To The (Open) Movies
It’s now been over 2 weeks since Project Peach’s Big Buck Bunny opened in theaters last May 30, or at least in home theaters. So if you haven’t seen it yet, now would be a good time to head on over to the Big Buck Bunny website and download a copy. If you’re still downloading pirated movies, here’s a breath of fresh air: this short movie is given to you completely free of charge.
Big Buck Bunny is the story of a large, but kind rabbit who is bullied by three naughty rodents. Finally, Big Buck Bunny decides to fight back, and…well you’ll have to see it for yourself. The visuals are breath-taking, from the tall grass blowing in the wind, to the stream reflecting off sunlight, to the cute and cuddly creatures.
If the concept of open movies is new, or strange, to you, you may find it interesting to know that Big Buck Bunny is already the second open movie in the world, following from the success of the first open movie, Elephants Dream.
Two years ago, the Project Orange released the world’s first open movie, and it was titled Elephants Dream. Elephants Dream and Big Buck Bunny are called open movies because they are made entirely with open source tools, where of course Blender is the star player. Not only that, all the production files, all the 3D assets, everything used in the movie is also available for download, and it’s also included on the DVD.
Computer graphics, or CG, has been used with film since all the way back in the 70’s even before films like Tron came out. Back then, the technology was still at its infancy. As the technology progressed, CG found its way more and more into film, combining live action and animation in films like Batman, Star Trek, The Abyss, etc. and moving on into feature-length movies like Toy Story and Final Fantasy: The Spirits Within. What most of them have in common is the use of expensive software, such as Maya, for creating the CG (except Pixar; they use in-house technology built on top of Linux).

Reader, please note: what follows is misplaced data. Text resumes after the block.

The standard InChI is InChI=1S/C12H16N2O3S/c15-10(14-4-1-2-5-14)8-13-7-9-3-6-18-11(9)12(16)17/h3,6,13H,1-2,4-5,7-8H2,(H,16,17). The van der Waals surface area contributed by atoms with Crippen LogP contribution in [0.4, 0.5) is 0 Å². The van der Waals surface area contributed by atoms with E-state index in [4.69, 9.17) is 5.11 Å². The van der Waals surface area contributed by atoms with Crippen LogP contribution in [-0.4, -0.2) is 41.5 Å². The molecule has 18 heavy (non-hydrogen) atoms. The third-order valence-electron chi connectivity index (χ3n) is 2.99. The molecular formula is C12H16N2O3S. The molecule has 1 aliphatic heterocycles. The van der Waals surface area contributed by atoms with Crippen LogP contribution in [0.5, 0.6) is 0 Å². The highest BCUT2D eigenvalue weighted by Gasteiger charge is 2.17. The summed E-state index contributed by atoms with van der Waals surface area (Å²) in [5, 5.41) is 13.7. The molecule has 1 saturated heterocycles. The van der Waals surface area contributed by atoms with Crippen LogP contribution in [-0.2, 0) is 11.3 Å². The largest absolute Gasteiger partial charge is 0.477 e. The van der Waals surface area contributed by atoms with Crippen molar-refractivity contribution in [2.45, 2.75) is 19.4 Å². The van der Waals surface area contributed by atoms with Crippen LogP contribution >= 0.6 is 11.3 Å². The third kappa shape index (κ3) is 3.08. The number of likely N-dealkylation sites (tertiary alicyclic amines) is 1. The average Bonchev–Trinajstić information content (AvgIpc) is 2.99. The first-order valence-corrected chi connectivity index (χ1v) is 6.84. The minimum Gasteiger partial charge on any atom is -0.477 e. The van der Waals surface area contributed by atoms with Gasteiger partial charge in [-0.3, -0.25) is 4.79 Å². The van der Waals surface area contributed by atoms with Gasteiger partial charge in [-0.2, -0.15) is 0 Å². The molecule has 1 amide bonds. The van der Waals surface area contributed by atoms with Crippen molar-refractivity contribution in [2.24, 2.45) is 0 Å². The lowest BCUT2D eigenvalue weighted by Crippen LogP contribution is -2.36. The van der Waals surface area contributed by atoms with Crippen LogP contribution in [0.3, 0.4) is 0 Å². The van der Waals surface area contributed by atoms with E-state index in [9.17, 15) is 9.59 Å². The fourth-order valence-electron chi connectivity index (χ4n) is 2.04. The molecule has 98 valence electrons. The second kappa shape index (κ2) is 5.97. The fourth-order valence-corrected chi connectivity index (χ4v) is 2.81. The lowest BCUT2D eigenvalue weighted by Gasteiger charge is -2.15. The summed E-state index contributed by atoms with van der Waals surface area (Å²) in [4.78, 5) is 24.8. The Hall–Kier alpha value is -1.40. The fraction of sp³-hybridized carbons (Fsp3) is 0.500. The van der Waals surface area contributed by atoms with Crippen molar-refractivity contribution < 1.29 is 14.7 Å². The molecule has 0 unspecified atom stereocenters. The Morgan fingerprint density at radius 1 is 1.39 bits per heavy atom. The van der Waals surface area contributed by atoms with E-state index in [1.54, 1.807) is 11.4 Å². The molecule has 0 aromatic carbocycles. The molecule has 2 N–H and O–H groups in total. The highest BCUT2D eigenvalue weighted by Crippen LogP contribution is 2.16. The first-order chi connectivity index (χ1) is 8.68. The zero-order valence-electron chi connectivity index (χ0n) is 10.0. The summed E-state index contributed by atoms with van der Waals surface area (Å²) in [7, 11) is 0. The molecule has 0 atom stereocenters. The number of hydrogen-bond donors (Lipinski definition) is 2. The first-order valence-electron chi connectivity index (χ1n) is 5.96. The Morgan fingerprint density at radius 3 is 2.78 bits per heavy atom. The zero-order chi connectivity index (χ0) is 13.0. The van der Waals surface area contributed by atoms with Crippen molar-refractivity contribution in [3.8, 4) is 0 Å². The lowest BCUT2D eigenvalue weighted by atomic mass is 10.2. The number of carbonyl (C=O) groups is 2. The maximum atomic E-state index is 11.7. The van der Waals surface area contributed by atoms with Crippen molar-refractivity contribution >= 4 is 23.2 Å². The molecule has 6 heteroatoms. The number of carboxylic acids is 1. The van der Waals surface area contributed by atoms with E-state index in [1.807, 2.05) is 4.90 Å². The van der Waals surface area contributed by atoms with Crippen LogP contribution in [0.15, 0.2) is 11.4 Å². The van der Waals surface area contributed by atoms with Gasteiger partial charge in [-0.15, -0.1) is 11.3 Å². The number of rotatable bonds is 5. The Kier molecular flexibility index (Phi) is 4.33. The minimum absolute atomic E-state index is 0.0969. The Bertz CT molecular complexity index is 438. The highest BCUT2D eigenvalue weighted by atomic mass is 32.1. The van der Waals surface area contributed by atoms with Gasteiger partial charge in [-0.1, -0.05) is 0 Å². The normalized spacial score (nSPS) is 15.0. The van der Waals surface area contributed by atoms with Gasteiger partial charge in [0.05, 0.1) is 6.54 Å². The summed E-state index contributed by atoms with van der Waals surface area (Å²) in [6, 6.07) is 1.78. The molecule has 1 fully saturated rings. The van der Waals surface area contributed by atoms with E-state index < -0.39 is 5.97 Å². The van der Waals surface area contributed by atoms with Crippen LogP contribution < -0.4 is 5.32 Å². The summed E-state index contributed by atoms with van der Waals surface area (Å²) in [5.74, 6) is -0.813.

A lot of you probably don’t know that there is a software out there called Blender proving itself and its abilities to be on par with the big industry giants like 3D Studio Max, Lightwave, Maya, and SoftImage. But unlike its counterparts with 5-digit price tags (in US dollars), Blender is completely free! That’s right. Free to use, free to abuse, free to modify, free as in freedom and free as in beer.
Now there are a lot of people I know who are averse to Linux and the concept of free and open-source software, believing them to be of inferior quality because they’re not backed by large companies with lots of capital. I think that Blender is one of the model FLOSS software that proves this to be simply not the case.
If you haven’t seen the Open Movies yet, now would be a good time to do so. Head on over to the Elephant’s Dream page or the Big Buck Bunny page. You can also see how Plumiferos, another movie in the works, is coming about, as well as a whole lot of movies over at the Blender Movie Gallery. Oh, and of course, tell your friends or give them a copy. Don’t worry, it’s free (and open); Edu Manzano or the MPAA won’t be knockin’ on your door anytime soon.